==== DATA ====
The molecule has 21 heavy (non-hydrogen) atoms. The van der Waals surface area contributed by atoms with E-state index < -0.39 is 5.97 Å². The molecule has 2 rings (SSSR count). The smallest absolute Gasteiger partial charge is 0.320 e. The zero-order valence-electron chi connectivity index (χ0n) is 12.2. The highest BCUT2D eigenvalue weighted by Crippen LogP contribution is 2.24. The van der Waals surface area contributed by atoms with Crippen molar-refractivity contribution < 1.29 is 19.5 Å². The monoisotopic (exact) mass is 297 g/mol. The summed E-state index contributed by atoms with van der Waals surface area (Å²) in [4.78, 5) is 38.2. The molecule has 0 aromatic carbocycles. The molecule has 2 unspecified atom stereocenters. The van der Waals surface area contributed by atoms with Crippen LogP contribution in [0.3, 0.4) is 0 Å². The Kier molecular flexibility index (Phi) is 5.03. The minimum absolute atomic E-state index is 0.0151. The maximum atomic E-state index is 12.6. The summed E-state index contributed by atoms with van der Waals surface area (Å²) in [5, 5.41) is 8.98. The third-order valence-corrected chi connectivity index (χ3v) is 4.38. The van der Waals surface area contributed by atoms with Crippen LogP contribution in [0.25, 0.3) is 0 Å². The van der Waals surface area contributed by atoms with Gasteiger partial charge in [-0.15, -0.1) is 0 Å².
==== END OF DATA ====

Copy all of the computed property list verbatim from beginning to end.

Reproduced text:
The molecule has 21 heavy (non-hydrogen) atoms. The van der Waals surface area contributed by atoms with E-state index < -0.39 is 5.97 Å². The molecule has 2 rings (SSSR count). The smallest absolute Gasteiger partial charge is 0.320 e. The zero-order valence-electron chi connectivity index (χ0n) is 12.2. The highest BCUT2D eigenvalue weighted by Crippen LogP contribution is 2.24. The van der Waals surface area contributed by atoms with Crippen molar-refractivity contribution < 1.29 is 19.5 Å². The monoisotopic (exact) mass is 297 g/mol. The summed E-state index contributed by atoms with van der Waals surface area (Å²) in [4.78, 5) is 38.2. The molecule has 0 aromatic carbocycles. The molecule has 2 unspecified atom stereocenters. The van der Waals surface area contributed by atoms with Crippen LogP contribution in [0.3, 0.4) is 0 Å². The Kier molecular flexibility index (Phi) is 5.03. The minimum absolute atomic E-state index is 0.0151. The maximum atomic E-state index is 12.6. The summed E-state index contributed by atoms with van der Waals surface area (Å²) in [5, 5.41) is 8.98. The third-order valence-corrected chi connectivity index (χ3v) is 4.38. The van der Waals surface area contributed by atoms with Crippen LogP contribution in [0.25, 0.3) is 0 Å². The van der Waals surface area contributed by atoms with Gasteiger partial charge in [-0.15, -0.1) is 0 Å².